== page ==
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At your local Pearn's Pharmacy we can offer advice on most general health matters. You can also use our Health Encyclopaedia to provide you with the tools and links you need to pinpoint symptoms and get a full explanation of a suspected condition.

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Pins and needles

Introduction

Pins and needles is a pricking, burning, tingling or numbing sensation that is most commonly felt in the arms, legs, hands or feet.

It does not usually cause any pain but it can cause numbness or itching.

Pins and needles is often temporary but it can sometimes be long lasting (chronic).

The medical name for pins and needles is paraesthesia.

Temporary pins and needles

Most people have temporary pins and needles from time to time.

It happens when pressure is applied to a part of the body which cuts off the blood supply to the nerves in that area. This prevents the nerves from sending important signals to the brain.

Kneeling can often cause pins and needles by limiting the blood supply to the nerves in your lower legs.

Temporary pins and needles can be eased by simply taking the pressure off the affected area. This will allow your blood supply to return, alleviating the numbness or tingling sensation.

Long-lasting pins and needles

Sometimes, pins and needles can occur over a long period of time. It can be a sign of a wide range of health conditions, including diabetes, a condition in which there is too much glucose in the blood.

Persistent pins and needles can also occur after an injury, or can be caused by certain treatments, such as chemotherapy (a powerful medication used to treat cancer).

Treatment for chronic pins and needles will depend on the cause. For example, if it is caused by diabetes, treatment will focus on controlling your blood glucose levels. This may involve having regular insulin injections and ensuring that you eat a healthy balanced diet.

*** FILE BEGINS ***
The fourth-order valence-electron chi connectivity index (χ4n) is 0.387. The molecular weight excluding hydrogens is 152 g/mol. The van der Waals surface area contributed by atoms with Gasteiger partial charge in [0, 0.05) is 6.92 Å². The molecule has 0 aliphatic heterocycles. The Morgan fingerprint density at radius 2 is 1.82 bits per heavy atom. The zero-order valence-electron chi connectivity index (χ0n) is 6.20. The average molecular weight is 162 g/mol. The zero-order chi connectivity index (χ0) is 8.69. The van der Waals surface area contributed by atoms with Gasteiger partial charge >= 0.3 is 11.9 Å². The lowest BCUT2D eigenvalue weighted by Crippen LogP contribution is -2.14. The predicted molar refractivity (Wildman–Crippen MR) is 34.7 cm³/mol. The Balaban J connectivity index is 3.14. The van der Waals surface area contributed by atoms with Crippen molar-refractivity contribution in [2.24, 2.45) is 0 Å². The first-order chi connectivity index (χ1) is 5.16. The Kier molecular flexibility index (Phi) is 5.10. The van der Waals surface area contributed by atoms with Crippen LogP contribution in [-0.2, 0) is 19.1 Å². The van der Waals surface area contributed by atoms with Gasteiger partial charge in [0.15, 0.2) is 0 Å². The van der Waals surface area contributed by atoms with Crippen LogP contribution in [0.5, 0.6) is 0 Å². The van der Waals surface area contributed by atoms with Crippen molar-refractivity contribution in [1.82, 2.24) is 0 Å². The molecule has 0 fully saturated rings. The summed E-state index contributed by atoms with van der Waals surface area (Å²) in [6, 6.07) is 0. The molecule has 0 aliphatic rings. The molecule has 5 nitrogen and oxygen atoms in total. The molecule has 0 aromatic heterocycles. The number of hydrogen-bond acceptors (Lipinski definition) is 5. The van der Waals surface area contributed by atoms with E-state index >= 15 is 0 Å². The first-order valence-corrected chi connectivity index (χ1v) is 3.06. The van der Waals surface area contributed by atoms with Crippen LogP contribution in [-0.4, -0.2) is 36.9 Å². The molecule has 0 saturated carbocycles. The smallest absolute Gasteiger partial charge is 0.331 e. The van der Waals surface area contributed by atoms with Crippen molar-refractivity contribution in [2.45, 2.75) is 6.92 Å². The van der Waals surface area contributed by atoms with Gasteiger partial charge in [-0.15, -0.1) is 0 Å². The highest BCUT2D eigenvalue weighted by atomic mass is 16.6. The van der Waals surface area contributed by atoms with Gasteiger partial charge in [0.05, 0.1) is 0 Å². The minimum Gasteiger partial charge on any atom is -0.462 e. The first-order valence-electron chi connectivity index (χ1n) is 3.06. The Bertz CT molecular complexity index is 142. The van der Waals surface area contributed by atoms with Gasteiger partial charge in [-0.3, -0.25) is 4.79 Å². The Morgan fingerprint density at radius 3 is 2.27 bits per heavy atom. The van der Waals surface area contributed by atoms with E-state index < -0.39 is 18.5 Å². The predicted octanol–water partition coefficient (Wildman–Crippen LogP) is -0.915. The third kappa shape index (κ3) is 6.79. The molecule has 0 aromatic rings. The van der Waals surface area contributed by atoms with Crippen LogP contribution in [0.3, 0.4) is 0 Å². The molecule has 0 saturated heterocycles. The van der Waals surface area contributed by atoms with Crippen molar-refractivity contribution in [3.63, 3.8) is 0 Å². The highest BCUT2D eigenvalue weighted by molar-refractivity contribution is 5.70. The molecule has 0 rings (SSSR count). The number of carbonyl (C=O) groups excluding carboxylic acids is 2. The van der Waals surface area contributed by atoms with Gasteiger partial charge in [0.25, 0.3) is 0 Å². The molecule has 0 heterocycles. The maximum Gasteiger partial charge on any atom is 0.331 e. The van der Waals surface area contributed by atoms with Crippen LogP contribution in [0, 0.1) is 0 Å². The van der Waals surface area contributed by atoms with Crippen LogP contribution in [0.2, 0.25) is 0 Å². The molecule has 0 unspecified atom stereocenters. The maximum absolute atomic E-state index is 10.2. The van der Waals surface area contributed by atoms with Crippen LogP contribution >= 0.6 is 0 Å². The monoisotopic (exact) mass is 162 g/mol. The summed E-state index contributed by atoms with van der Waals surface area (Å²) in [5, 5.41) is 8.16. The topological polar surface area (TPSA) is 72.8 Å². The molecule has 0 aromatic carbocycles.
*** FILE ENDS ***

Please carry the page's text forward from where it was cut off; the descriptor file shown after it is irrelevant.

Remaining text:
Read more about treating type 1 diabetes and type 2 diabetes.

When to see your GP

Most cases of pins and needles are temporary and the sensation disappears after the pressure is taken off the affected area.

See your GP if you constantly have pins and needles or if it keeps coming back. It may be a sign of a more serious underlying health condition.

For example, prolonged pins and needles may be caused by a trapped or compressed nerve, such as:

  • A compressed ulnar nerve – the ulnar nerve starts in your neck and runs down the inside of your upper arm to your elbow.
  • Carpal tunnel syndrome – pain, numbness and a burning or tingling sensation in the hand is caused by a build-up of pressure in the small tunnel that runs from the wrist to the lower palm (the carpal tunnel).
  • Sciatica – pain is caused by irritation or compression of the sciatic nerve, which runs from the back of your pelvis, through your buttocks and down both legs to your feet.

A person may have pins and needles in their lips and limbs if they hyperventilate (breathe abnormally quickly while resting).

Long-lasting pins and needles may also be caused by:

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